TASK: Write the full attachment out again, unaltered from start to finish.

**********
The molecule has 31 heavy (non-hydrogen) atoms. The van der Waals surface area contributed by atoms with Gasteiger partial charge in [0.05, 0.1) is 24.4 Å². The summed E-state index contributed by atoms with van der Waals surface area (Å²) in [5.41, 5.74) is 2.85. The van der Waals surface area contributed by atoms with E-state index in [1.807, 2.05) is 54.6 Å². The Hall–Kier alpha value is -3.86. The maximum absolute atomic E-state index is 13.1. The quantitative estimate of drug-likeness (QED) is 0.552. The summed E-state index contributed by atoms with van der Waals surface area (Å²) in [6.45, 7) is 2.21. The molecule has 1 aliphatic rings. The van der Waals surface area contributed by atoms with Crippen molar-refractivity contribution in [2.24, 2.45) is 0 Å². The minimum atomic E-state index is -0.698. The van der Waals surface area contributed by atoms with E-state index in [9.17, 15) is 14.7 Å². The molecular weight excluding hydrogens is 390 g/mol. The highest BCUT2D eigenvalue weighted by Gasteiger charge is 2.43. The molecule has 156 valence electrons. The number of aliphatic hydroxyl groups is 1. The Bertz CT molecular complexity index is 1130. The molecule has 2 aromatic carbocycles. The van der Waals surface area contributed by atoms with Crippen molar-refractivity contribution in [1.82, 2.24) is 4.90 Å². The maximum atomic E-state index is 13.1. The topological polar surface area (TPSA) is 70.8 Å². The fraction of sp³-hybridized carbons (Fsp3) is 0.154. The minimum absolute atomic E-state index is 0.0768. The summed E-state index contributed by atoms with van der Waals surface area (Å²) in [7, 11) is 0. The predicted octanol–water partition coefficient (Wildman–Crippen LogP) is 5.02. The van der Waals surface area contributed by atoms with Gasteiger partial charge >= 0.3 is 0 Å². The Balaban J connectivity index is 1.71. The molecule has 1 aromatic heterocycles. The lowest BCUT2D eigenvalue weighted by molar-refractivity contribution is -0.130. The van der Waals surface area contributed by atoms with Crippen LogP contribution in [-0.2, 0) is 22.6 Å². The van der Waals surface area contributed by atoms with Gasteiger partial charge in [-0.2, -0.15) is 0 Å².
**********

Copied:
The molecule has 31 heavy (non-hydrogen) atoms. The van der Waals surface area contributed by atoms with Gasteiger partial charge in [0.05, 0.1) is 24.4 Å². The summed E-state index contributed by atoms with van der Waals surface area (Å²) in [5.41, 5.74) is 2.85. The van der Waals surface area contributed by atoms with E-state index in [1.807, 2.05) is 54.6 Å². The Hall–Kier alpha value is -3.86. The maximum absolute atomic E-state index is 13.1. The quantitative estimate of drug-likeness (QED) is 0.552. The summed E-state index contributed by atoms with van der Waals surface area (Å²) in [6.45, 7) is 2.21. The molecule has 1 aliphatic rings. The van der Waals surface area contributed by atoms with Crippen molar-refractivity contribution in [2.24, 2.45) is 0 Å². The minimum atomic E-state index is -0.698. The van der Waals surface area contributed by atoms with E-state index in [9.17, 15) is 14.7 Å². The molecular weight excluding hydrogens is 390 g/mol. The highest BCUT2D eigenvalue weighted by Gasteiger charge is 2.43. The molecule has 156 valence electrons. The number of aliphatic hydroxyl groups is 1. The Bertz CT molecular complexity index is 1130. The molecule has 2 aromatic carbocycles. The van der Waals surface area contributed by atoms with Crippen molar-refractivity contribution in [1.82, 2.24) is 4.90 Å². The maximum atomic E-state index is 13.1. The topological polar surface area (TPSA) is 70.8 Å². The fraction of sp³-hybridized carbons (Fsp3) is 0.154. The minimum absolute atomic E-state index is 0.0768. The summed E-state index contributed by atoms with van der Waals surface area (Å²) in [7, 11) is 0. The predicted octanol–water partition coefficient (Wildman–Crippen LogP) is 5.02. The van der Waals surface area contributed by atoms with Gasteiger partial charge >= 0.3 is 0 Å². The Balaban J connectivity index is 1.71. The molecule has 1 aromatic heterocycles. The lowest BCUT2D eigenvalue weighted by molar-refractivity contribution is -0.130. The van der Waals surface area contributed by atoms with Crippen LogP contribution in [-0.2, 0) is 22.6 Å². The van der Waals surface area contributed by atoms with Gasteiger partial charge in [-0.2, -0.15) is 0 Å².